by guest contributor HighJive, originally published at MultiCultClassics
(Continued from yesterday)
Finding fault with Mad Men’s rendering of ethnic minorities in the advertising industry is somewhat impossible because, well, they barely exist. They’re invisible, in a Ralph Ellison style. Series creator Matthew Weiner hit the bull’s-eye in this area.
As historians like Tangerine Toad have recorded, Madison Avenue circa 1960 emitted a very WASPy aroma. Ethnic minorities were segregated then as they are today. Non-WASPs lived on distinctive planets. At the show’s fictional Sterling Cooper headquarters, it was awfully tough locating a Jewish employee to make a prospective Jewish client feel “comfortable”—agency honcho Roger Sterling snickered, “I had to go all the way to the mailroom, but I found one.”
Writers at Forbes observed, “In the 1950s and ‘60s, despite its image as a progressive industry, advertising clearly lagged when it came to diversity. Unfortunately, it still does. Back then, you had white shoe firms with WASPy staffers working for WASPy clients, while, as one of the characters in Mad Men puts it, ‘most of the Jewish guys work for the Jewish firms selling to Jewish people.’ Replace Jewish with African-American and you get a picture of the industry today.” Technically, you can also swap Jewish with Latino, Asian, Native American, Russian, GLBT and essentially every cultural designation on Earth. (Note: the Forbes writers made faulty comparisons that we’ll pick up later.)
The pilot episode saw adman Don Draper probing a Black waiter for cigarette insights. Not sure why Draper conducted the focus group, as his agency would never entertain wooing non-White audiences. Blacks in the next episode were bathroom attendants and sandwich sellers. No sign of Latinos, Asians or Native Americans so far. Too bad the copywriter who took the secretary on an agency tour in the second installment didn’t venture into the mailroom or janitorial closet. Although it’s a safe bet non-White minorities wouldn’t be spotted at those stations either.
It’s unlikely Mad Men will acknowledge executives for Pepsi-Cola—led by men including Edward F. Boyd—pioneered marketing to Black consumers in the 1940s and 1950s. Or the late Vince Cullers of Chicago launched the first Black advertising agency in 1956, while Luis Díaz Albertini founded Spanish Advertising and Marketing Services, the first Latino shop, in 1962. Hell, even Alex Trebek won’t recognize such trivia.
Then and now, race is the taboo topic. In Adweek’s interview with Mal Macdougall, the original Mad Man admitted, “The booze, the sex, the cigarettes, the suits, the haircuts, the harassment, the office politics, the ‘we own the world’ attitude—even the offices—are absolutely dead-on true.” Yet Macdougall neglected mentioning institutionalized apartheid. Why is it easier to joke about sexual advances that bordered on assault?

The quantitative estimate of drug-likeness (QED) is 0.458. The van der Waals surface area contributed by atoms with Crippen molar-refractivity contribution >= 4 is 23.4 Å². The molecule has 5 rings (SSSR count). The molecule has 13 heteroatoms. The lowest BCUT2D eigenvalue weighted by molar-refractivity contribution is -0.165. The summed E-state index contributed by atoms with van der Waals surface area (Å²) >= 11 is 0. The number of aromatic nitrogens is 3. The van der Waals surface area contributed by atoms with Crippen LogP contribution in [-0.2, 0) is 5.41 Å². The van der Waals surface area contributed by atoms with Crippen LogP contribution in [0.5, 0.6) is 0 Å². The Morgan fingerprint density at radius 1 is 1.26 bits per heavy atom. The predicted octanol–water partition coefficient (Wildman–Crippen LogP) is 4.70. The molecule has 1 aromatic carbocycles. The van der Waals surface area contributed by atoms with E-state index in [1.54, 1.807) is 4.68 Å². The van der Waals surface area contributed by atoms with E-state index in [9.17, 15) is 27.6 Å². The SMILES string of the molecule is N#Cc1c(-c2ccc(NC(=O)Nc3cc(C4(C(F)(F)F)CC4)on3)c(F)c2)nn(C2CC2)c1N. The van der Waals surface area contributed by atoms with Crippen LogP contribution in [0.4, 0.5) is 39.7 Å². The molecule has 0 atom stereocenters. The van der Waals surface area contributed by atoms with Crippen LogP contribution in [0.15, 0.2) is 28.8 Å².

Mad Men has not blatantly addressed race; however, Weiner knows it’s out there. Adweek published an interview wherein Weiner said, “The men of that period had a different code and a lot of it is sexist and racist and selfish.” Contrary to the contentions of critical adfolks, Weiner has apparently done his homework. We’ll soon discover if he’s comfortable exploring the industry’s biases beyond anti-Semitism. Sadly, if Weiner sticks to telling an authentic Madison Avenue story, race will stay relatively untouched and deeply buried.
Returning to the notions forwarded by the Forbes writers, it’s important to consider certain realities. Contrasting 1960s Jewish firms to 21st century minority shops doesn’t fly. “Most of the Jewish guys work for the Jewish firms selling to Jewish people” is an incorrect statement. Yes, the early Jewish agencies served Jewish clients. But they didn’t direct messages exclusively to Jewish communities. Doyle Dane Bernbach—a Jewish shop with Jewish clients—produced the famous campaign that literally proves it via the headline, “You don’t have to be Jewish to love Levy’s real Jewish Rye.” The Jewish shops’ success at capturing mass markets inevitably lured broader clientele.
The 1960s creative revolution in the advertising industry brought additional significant changes. Italians and various White minorities joined the party. Don’t mean to sound paranoid, but somewhere along the journey, the WASPy, Jewish, Italian and assorted White people combined forces to control the lion’s share of business. Ethnic minorities like Blacks and Latinos were ghettoized, prohibited from expanding outside their respective pigeonholes.
BBDO Chief Creative Officer David Lubars told Advertising Age, “In no way does [Mad Men] reflect the business today. It really doesn’t. In fact, in some ways it really plays into the stereotype that advertising is full of sleazebags, but if you go into most agencies you see a lot of ethics and a lot of good hard work and people telling truth, so this really plays into the whole kind of side of the industry that I personally don’t see.” Lubars is indisputably right on a host of levels, and blindly wrong on others.
As Bill Green of the popular Make The Logo Bigger blog declared, Mad Men is depressing. In more ways than we might realize.
[Whether they realize it or not, Tom Messner, Tangerine Toad, Hadji Williams, George Parker, Bill Green, Jetpacks and other semi-anonymous blog posters contributed to this essay. Thanks to everyone.]
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